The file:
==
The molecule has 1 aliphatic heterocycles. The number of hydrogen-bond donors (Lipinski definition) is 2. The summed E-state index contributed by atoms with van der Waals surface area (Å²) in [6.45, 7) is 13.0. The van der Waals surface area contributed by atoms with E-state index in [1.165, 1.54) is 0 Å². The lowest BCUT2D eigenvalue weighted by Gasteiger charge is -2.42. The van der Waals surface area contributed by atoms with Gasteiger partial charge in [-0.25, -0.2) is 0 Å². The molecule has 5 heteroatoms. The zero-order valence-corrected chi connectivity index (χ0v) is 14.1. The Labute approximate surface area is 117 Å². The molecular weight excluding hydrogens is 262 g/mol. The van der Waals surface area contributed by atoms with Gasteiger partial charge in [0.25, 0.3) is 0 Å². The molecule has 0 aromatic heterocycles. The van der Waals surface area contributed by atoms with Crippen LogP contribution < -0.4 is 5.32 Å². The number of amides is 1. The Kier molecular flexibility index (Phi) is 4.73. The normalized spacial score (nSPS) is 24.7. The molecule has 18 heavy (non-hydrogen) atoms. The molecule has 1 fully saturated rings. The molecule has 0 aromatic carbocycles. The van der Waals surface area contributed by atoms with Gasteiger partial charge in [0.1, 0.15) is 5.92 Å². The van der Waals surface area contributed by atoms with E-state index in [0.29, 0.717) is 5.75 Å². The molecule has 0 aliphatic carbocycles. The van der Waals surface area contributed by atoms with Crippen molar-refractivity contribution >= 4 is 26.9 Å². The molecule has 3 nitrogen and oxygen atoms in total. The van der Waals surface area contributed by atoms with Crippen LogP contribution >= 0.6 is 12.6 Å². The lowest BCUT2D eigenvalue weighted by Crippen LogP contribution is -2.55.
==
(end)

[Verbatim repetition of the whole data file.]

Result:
The molecule has 1 aliphatic heterocycles. The number of hydrogen-bond donors (Lipinski definition) is 2. The summed E-state index contributed by atoms with van der Waals surface area (Å²) in [6.45, 7) is 13.0. The van der Waals surface area contributed by atoms with E-state index in [1.165, 1.54) is 0 Å². The lowest BCUT2D eigenvalue weighted by Gasteiger charge is -2.42. The van der Waals surface area contributed by atoms with Gasteiger partial charge in [-0.25, -0.2) is 0 Å². The molecule has 5 heteroatoms. The zero-order valence-corrected chi connectivity index (χ0v) is 14.1. The Labute approximate surface area is 117 Å². The molecular weight excluding hydrogens is 262 g/mol. The van der Waals surface area contributed by atoms with Gasteiger partial charge in [0.25, 0.3) is 0 Å². The molecule has 0 aromatic heterocycles. The van der Waals surface area contributed by atoms with Crippen LogP contribution < -0.4 is 5.32 Å². The number of amides is 1. The Kier molecular flexibility index (Phi) is 4.73. The normalized spacial score (nSPS) is 24.7. The molecule has 18 heavy (non-hydrogen) atoms. The molecule has 1 fully saturated rings. The molecule has 0 aromatic carbocycles. The van der Waals surface area contributed by atoms with Gasteiger partial charge in [0.1, 0.15) is 5.92 Å². The van der Waals surface area contributed by atoms with E-state index in [0.29, 0.717) is 5.75 Å². The molecule has 0 aliphatic carbocycles. The van der Waals surface area contributed by atoms with Crippen molar-refractivity contribution >= 4 is 26.9 Å². The molecule has 3 nitrogen and oxygen atoms in total. The van der Waals surface area contributed by atoms with Crippen LogP contribution >= 0.6 is 12.6 Å². The lowest BCUT2D eigenvalue weighted by Crippen LogP contribution is -2.55.